Europe relaxes rules on lower alcohol wines

06 November, 2008

The European Union has relaxed its stance on winemakers who take alcohol out of wine during production, in a move which could result in more wines of around 10% alcohol hitting the shelves.

The move has been welcomed by the Wine & Spirit Trade Association, which has campaigned for 18 months to persuade Europe to change its position.

Previously, winemakers in France and Spain were allowed to use reverse osmosis or spinning cone devices to reduce alcoholic strength by up to two percentage points – but the wines could not be exported. US winemakers were the only ones allowed to sell wines in Europe which had been reduced in alcoholic strength.

Jeremy Beadles, chief executive of the WSTA, said: “We are delighted that the European Commission has changed the rules to allow producers and retailers the opportunity to offer customers a wider range of reduced alcohol wines.

“Customers have been saying for some time that they want more choice and these rule changes should allow the industry to meet that demand.”

The ruling comes into force this month and carries a number of conditions – the use of the experimental practice must be noted on both the accompanying documentation and winemaking records. The European Commission must be notified of the product and process used.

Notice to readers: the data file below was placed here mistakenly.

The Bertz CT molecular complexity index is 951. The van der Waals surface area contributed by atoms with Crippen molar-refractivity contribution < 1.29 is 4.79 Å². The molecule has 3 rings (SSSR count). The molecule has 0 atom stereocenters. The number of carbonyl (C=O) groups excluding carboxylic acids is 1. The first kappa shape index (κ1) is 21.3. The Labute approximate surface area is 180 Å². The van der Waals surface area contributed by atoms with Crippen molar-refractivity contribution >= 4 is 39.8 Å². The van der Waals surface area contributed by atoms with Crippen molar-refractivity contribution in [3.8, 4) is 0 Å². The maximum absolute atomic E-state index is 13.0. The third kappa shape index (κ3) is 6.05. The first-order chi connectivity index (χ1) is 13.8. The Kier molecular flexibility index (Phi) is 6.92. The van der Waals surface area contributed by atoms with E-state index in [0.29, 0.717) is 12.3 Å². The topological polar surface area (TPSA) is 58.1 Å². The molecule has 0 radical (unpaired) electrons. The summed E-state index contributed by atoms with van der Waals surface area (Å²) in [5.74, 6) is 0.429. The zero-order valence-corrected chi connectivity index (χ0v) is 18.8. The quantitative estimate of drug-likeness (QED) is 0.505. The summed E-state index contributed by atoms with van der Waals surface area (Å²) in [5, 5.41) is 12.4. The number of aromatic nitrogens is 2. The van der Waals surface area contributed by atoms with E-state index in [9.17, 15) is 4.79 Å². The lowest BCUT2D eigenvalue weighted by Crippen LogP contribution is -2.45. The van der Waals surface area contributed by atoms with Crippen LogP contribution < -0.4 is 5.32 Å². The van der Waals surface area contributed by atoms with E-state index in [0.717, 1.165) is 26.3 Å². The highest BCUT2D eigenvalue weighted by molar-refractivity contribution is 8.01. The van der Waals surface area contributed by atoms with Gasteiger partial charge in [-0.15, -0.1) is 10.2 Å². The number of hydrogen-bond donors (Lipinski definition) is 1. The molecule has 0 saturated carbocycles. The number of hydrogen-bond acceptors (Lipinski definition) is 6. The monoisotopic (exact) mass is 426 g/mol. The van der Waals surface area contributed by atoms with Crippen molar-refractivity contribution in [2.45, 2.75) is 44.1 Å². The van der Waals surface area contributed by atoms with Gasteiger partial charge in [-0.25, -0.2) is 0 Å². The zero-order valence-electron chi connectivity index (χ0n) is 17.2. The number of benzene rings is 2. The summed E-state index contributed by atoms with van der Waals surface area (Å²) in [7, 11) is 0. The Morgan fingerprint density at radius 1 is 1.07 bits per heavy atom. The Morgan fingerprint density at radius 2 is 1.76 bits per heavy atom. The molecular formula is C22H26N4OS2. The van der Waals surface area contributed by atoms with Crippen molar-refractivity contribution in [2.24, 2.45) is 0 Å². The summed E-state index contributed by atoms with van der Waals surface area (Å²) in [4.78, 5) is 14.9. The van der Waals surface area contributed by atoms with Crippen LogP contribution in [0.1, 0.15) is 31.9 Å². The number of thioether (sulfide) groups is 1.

Bookmark this


Site Search

COMMENT

Lifting the spirits

I were to sum up alcohol sales over Christmas 2017 in one word, it would be “gin”. At Nielsen, we define the Christmas period as the 12 weeks to December 30 and in that time gin sales were £199.4 million, which means they increased by £55.4 million compared with Christmas 2016. There’s no sign the bubble is about to burst either. Growth at Christmas 2016 was £22.4 million, so gin has increased its value growth nearly two-and-a-half times in a year. The spirit added more value to
total a

Click for more »
Upcoming events

Polls

Is blended Scotch overshadowed by single malt in retailers?

  • Yes
  • No
  • Don't know

Facebook

Twitter